Eliminating Data Races in Firefox – A Technical Report
We successfully deployed ThreadSanitizer in the Firefox project to eliminate data races in our remaining C/C++ components. In the process, we found several impactful bugs and can safely say that data races are often underestimated in terms of their impact on program correctness. We recommend that all multithreaded C/C++ projects adopt the ThreadSanitizer tool to enhance code quality.
Porting Firefox to Apple Silicon
Even with all the pieces in place, quite a bit of work to do.
The release of Apple Silicon-based Macs at the end of last year generated a flurry of news coverage and some surprises at the machine’s performance. This post details some background information on the experience of porting Firefox to run natively on these CPUs.
We’ll start with some background on the Mac transition and give an overview of Firefox internals that needed to know about the new architecture, before moving on to the concept of Universal Binaries.
We’ll then explain how DRM/EME works on the new platform, talk about our experience with macOS Big Sur, and discuss various updater problems we had to deal with. We’ll conclude with the release and an overview of various other improvements that are in the pipeline.
The Bytecode Alliance: Building a secure, composable future for WebAssembly
We have a vision of a WebAssembly ecosystem that is secure by default, fixing cracks in today’s software foundations. And based on advances rapidly emerging in the WebAssembly community, we believe we can make this vision real.
WebAssembly can provide the kind of isolation that makes it safe to run untrusted code. We can have an architecture that’s like Unix’s many small processes, or like containers and microservices. But this isolation is much lighter weight, and the communication between them isn’t much slower than a regular function call. This means you can use them to wrap a single WebAssembly module instance, or a small collection of module instances that want to share things like memory among themselves.
The Baseline Interpreter: a faster JS interpreter in Firefox 70
The Baseline Interpreter sits between the C++ interpreter and the Baseline JIT and has elements from both. It executes all bytecode instructions with a fixed interpreter loop (like the C++ interpreter). In addition, it uses Inline Caches to improve performance and collect type information (like the Baseline JIT).
Technical Details on the Recent Firefox Add-on Outage
Recently, Firefox had an incident in which most add-ons stopped working. This was due to an error on our end: we let one of the certificates used to sign add-ons expire which had the effect of disabling the vast majority of add-ons. Now that we’ve fixed the problem for most users and most people’s add-ons are restored, I wanted to walk through the details of what happened, why, and how we repaired it.
Standardizing WASI: A system interface to run WebAssembly outside the web
WebAssembly is an assembly language for a conceptual machine, not a physical one. This is why it can be run across a variety of different machine architectures.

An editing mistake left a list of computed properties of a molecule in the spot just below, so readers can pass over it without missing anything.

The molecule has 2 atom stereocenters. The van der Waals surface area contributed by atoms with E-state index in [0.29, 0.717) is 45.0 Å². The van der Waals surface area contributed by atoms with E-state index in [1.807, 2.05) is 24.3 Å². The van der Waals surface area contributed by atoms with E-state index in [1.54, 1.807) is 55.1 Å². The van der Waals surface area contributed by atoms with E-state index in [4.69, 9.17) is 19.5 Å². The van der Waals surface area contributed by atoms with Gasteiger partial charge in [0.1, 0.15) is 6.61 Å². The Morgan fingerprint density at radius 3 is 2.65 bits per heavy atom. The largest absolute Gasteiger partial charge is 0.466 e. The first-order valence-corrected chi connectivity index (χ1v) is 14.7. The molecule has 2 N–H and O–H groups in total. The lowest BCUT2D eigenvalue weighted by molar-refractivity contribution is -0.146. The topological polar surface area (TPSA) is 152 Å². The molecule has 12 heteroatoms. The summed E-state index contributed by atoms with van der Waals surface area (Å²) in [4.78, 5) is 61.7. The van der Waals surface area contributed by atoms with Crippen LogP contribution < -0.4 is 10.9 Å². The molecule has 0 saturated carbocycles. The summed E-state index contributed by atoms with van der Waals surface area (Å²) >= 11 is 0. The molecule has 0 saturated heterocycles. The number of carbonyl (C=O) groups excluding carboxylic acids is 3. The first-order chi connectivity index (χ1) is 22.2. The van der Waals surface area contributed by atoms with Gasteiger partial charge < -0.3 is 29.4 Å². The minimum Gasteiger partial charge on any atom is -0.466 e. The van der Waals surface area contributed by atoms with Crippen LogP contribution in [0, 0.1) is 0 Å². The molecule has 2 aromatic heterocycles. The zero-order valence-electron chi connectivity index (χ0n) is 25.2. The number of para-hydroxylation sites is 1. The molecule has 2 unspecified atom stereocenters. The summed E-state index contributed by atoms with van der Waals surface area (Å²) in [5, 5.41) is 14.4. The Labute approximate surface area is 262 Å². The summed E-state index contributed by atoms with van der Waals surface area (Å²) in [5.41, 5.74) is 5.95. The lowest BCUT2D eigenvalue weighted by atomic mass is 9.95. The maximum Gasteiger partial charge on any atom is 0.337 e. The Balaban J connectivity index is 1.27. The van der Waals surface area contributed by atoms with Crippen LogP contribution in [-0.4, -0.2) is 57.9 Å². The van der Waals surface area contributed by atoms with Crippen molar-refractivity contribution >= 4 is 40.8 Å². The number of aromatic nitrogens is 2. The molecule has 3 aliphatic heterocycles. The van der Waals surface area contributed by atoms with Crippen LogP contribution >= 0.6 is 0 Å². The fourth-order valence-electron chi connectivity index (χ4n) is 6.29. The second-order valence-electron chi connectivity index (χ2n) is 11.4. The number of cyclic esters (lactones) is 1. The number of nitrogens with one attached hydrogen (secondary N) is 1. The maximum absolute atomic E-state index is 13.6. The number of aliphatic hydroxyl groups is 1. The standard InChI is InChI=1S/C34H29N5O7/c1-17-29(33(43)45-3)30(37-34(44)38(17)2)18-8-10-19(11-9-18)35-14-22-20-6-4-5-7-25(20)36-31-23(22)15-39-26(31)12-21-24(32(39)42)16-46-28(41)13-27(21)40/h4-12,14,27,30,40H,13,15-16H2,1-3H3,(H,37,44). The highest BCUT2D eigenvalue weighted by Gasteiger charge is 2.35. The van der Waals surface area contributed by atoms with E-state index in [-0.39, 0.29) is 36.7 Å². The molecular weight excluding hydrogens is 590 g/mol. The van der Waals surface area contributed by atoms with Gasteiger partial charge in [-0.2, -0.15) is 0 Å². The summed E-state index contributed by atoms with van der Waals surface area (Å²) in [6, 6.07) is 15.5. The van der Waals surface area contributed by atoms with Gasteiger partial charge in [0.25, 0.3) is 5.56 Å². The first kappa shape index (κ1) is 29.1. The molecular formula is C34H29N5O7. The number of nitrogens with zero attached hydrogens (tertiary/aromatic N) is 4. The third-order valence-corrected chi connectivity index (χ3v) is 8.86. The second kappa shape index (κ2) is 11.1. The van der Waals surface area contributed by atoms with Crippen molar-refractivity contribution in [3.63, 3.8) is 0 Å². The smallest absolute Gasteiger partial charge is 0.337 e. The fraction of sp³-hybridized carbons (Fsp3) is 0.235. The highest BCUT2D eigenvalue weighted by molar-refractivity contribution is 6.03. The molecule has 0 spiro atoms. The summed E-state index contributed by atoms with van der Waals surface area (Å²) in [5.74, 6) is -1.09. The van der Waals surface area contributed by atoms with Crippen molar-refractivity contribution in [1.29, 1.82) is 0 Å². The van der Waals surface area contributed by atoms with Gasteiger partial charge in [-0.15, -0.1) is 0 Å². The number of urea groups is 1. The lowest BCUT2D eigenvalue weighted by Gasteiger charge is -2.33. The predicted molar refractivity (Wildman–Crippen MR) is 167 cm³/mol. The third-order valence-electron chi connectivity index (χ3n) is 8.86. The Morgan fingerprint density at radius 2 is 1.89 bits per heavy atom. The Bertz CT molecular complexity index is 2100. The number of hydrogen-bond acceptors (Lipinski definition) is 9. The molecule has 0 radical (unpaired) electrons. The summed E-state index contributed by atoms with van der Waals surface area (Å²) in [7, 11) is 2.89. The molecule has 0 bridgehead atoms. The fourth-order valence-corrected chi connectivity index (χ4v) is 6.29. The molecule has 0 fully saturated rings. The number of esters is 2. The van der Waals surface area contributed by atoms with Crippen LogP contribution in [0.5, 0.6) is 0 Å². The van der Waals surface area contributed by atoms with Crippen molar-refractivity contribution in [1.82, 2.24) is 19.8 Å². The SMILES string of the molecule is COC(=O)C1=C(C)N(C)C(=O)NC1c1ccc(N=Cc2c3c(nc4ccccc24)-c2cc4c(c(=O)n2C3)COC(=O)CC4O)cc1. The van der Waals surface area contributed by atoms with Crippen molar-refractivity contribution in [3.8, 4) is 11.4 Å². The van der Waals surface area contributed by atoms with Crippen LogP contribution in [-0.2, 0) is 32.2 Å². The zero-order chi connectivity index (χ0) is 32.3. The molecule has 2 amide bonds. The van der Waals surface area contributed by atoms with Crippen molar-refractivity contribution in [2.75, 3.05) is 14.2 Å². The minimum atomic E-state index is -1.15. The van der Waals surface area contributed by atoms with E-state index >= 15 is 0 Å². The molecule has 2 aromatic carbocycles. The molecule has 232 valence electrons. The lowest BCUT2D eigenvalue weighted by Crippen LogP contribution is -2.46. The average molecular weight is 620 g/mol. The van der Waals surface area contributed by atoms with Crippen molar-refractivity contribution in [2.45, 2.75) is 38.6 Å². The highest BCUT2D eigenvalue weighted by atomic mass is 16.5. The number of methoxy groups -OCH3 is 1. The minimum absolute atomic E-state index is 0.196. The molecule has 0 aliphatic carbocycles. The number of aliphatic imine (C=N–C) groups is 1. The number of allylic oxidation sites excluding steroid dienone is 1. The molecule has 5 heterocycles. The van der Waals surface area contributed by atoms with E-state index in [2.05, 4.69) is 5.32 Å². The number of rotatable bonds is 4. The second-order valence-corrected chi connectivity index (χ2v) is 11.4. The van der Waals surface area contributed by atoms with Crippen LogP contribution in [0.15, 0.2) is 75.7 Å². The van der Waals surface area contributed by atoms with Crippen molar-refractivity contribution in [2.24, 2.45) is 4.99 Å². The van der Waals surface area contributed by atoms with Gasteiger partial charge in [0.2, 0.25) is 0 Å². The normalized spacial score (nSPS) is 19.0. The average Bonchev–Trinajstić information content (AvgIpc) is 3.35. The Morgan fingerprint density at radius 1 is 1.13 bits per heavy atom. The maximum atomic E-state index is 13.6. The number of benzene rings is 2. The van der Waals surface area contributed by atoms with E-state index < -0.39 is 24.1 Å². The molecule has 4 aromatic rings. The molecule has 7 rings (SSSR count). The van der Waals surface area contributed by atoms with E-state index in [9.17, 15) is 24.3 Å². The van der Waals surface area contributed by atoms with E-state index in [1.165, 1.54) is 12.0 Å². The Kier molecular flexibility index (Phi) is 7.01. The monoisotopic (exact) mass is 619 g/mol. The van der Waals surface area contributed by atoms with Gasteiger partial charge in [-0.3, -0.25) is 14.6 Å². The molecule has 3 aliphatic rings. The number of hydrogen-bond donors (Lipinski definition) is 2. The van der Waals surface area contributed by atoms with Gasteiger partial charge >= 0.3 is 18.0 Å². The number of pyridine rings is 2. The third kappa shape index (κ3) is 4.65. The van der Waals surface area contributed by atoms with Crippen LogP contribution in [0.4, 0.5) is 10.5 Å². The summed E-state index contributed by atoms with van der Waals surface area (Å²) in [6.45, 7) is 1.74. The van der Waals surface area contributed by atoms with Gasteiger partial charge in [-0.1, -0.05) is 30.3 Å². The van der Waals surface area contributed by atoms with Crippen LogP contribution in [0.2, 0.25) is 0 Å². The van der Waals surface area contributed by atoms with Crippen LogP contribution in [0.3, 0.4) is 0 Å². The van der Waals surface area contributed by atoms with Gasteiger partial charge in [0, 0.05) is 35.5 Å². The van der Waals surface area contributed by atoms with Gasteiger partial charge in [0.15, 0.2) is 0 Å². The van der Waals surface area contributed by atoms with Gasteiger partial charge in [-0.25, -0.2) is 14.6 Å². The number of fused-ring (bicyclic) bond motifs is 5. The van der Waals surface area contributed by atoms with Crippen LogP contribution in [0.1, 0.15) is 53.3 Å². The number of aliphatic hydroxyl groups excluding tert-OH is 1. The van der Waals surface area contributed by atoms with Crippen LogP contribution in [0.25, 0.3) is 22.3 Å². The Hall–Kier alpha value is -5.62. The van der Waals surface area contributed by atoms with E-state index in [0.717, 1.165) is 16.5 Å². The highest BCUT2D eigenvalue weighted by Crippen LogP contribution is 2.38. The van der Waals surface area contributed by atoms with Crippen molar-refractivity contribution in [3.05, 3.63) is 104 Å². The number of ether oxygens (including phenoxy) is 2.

Just as WebAssembly is an assembly language for a conceptual machine, WebAssembly needs a system interface for a conceptual operating system, not any single operating system. This way, it can be run across all different OSs.
This is what WASI is — a system interface for the WebAssembly platform.
Implications of Rewriting a Browser Component in Rust
The style component is the part of a browser that applies CSS rules to a page. This is a top-down process on the DOM tree: given the parent style, the styles of children can be calculated independently—a perfect use-case for parallel computation. By 2017, Mozilla had made two previous attempts to parallelize the style system using C++. Both had failed.
Entering the Quantum Era—How Firefox got fast again and where it’s going to get faster
Over the past seven months, we’ve been rapidly replacing major parts of the engine, introducing Rust and parts of Servo to Firefox. Plus, we’ve had a browser performance strike force scouring the codebase for performance issues, both obvious and non-obvious. We call this Project Quantum, and the first general release of the reborn Firefox Quantum comes out tomorrow.
The whole web at maximum FPS: How WebRender gets rid of jank
With WebRender, we want apps to run at a silky smooth 60 frames per second (FPS) or better no matter how big the display is or how much of the page is changing from frame to frame. And it works. Pages that chug along at 15 FPS in Chrome or today’s Firefox run at 60 FPS with WebRender. So how does WebRender do that? It fundamentally changes the way the rendering engine works to make it more like a 3D game engine.
Inside a super fast CSS engine: Quantum CSS (aka Stylo)
This new engine brings together state-of-the-art innovations from four different browsers to create a new super CSS engine.
Firefox 54: E10S-Multi, WebExtension APIs, CSS clip-path
New stuff in new firefox.
A cartoon intro to WebAssembly
WebAssembly is fast. You’ve probably heard this. But what is it that makes WebAssembly fast? In this series, I want to explain to you why WebAssembly is fast.
Firebug lives on in Firefox DevTools
Firebug is dead. Long live Firebug.